Tipping waiters and waitresses is a touchy subject.  Many people that work in the industry know just how hard work it is and how those tips can make or break you.  That is not something that I want to write about today.  I have been in the habit of making sure that particularly good servers at restaurants get a good tip from me when I go out to eat.

The problem that I have is with restaurants that increasingly make gratuity mandatory when I am with a larger group.  You'll often see signs that indicate that a tip of 18 to 20 percent, depending on the restaurant, will be automatically added to my bill.  Let it be said that I am well aware of how hard it is to deal with a large group when they enter the restaurant.  I too had to work in a restaurant setting when I was younger.  Large groups are a big challenge for someone waiting tables and those that are assigned to that table get very little done in the meantime.  Restaurants are trying to make sure that they get a tip when they serve a group like that, and I can respect that side of the argument.  But what happens when I don't want to leave a tip of that size?  What happens when the service was horrible?  One group in Houston recently found out what happens when the restaurant was locked and police were called when they refused to pay that part of the bill.

I have a really high tolerance level in a restaurant when things go wrong.  When I see my server making every effort to make things right then that goes a long way with me and they get a tip just like I would normally leave.  But if I am in a group and service is bad, I end up leaving a tip that I didn't want to, because "Well sorry, it's our policy to add the tip into the bill and too bad so sad for you if the service sucked."  I know it can be painful if a large group leaves and stiffs the server and that means that particular hour the server gets paid practically nothing.  Still, I want to be able to leave a tip as I see fit.  If they did a better job than most, I would be likely to leave a more generous tip than the "standard" if I am with a large group.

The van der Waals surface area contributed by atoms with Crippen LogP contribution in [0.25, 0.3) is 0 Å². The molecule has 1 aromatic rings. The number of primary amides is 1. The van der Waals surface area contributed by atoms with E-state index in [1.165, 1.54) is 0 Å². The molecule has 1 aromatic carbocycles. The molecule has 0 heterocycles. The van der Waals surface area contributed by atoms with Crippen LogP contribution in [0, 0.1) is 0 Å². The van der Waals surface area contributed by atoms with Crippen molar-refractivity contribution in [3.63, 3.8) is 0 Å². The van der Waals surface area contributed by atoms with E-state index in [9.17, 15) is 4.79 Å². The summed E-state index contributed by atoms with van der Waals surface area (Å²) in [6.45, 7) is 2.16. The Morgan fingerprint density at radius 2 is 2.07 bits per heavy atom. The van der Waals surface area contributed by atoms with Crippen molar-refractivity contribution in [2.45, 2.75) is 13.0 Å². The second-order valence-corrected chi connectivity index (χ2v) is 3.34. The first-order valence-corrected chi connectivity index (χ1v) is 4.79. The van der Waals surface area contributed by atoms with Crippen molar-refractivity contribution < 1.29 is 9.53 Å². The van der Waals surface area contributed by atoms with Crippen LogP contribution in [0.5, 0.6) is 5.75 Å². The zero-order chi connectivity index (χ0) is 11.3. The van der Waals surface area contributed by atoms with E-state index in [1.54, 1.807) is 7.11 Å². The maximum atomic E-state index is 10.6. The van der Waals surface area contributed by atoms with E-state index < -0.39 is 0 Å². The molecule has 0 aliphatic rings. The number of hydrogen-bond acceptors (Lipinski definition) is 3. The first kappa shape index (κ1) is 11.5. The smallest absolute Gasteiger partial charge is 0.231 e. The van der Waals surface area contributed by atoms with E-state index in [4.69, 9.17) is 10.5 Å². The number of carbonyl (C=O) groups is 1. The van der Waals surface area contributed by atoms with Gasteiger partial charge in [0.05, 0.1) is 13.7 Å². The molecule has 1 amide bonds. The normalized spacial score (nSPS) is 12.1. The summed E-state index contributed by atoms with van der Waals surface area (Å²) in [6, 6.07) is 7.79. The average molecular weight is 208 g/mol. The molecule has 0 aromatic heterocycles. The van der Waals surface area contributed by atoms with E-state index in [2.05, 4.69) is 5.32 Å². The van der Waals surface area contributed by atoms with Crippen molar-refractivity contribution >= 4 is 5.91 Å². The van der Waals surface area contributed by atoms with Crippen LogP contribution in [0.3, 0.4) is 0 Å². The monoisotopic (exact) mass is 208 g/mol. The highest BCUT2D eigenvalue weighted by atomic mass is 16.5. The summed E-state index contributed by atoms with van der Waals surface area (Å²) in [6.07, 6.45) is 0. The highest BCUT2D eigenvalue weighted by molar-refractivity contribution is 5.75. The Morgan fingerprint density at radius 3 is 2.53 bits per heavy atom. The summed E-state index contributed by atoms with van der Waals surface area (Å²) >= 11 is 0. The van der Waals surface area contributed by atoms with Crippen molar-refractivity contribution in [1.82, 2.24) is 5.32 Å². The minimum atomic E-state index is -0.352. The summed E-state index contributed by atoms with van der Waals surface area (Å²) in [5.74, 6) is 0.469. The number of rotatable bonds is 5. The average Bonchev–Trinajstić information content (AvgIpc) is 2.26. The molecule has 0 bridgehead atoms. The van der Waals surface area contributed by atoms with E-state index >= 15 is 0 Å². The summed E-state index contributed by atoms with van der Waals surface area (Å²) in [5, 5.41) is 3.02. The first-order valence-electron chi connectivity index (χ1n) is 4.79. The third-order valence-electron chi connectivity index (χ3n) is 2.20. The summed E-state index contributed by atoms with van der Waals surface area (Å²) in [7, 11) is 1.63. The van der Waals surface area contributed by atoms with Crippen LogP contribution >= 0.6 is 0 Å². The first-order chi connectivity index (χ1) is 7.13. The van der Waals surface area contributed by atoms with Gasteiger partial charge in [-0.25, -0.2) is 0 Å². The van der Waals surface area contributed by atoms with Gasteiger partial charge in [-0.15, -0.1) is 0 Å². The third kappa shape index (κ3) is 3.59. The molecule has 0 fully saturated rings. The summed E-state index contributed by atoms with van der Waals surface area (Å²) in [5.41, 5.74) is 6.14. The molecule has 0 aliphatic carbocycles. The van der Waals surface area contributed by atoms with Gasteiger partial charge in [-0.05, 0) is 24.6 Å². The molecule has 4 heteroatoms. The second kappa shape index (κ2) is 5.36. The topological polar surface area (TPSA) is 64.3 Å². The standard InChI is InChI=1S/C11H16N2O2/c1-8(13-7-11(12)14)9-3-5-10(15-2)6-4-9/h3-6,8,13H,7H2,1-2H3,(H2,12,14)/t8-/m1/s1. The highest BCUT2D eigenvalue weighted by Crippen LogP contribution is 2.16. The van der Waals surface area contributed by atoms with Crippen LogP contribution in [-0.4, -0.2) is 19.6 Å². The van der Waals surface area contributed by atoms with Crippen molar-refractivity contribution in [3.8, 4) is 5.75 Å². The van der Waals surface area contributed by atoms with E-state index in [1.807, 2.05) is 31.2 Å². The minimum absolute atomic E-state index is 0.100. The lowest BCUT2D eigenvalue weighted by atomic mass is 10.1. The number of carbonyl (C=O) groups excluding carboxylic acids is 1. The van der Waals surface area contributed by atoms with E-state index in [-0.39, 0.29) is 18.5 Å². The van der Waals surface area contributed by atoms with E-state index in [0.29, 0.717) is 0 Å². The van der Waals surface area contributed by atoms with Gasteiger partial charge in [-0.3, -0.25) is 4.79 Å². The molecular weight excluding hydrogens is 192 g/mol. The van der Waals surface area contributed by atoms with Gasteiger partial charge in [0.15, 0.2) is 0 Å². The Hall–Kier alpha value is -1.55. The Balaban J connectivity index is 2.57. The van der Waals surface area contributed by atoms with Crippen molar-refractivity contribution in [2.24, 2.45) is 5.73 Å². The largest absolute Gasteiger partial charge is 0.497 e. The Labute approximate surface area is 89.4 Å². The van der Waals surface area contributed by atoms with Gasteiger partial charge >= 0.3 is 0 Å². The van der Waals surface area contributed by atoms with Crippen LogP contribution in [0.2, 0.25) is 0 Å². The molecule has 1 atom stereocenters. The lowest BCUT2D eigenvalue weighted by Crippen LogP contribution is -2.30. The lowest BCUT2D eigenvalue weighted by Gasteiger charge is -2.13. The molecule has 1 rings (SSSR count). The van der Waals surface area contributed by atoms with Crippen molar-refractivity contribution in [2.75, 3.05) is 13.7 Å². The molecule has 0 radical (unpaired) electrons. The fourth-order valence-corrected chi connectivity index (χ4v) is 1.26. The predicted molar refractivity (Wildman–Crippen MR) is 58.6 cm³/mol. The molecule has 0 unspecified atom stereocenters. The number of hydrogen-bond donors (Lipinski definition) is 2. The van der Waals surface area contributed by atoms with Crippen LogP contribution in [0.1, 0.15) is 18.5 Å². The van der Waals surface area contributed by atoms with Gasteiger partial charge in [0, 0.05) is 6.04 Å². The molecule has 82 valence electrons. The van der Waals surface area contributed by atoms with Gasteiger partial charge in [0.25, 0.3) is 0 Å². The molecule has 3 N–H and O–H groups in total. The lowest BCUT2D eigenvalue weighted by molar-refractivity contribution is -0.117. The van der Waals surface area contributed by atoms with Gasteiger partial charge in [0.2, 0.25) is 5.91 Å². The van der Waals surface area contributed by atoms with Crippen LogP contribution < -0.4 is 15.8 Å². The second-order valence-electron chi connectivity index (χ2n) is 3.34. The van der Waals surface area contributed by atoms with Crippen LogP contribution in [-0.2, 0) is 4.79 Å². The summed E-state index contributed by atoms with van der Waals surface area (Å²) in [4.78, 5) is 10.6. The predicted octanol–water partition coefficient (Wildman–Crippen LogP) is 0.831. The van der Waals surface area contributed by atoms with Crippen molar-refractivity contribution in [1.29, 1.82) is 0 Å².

The larger problem lies with the restaurant business as a whole.  Servers make two bucks and change per hour and there is no problem with that because of the tipping being a part of it.  That needs to change.  I'd like to see a restaurant that says, "Hey, we actually pay our people a wage that is worth earning."  That is not something that is likely to happen, which leads me to one simple question.  Can I please tip those that serve me myself and not have restaurant policy do it for me?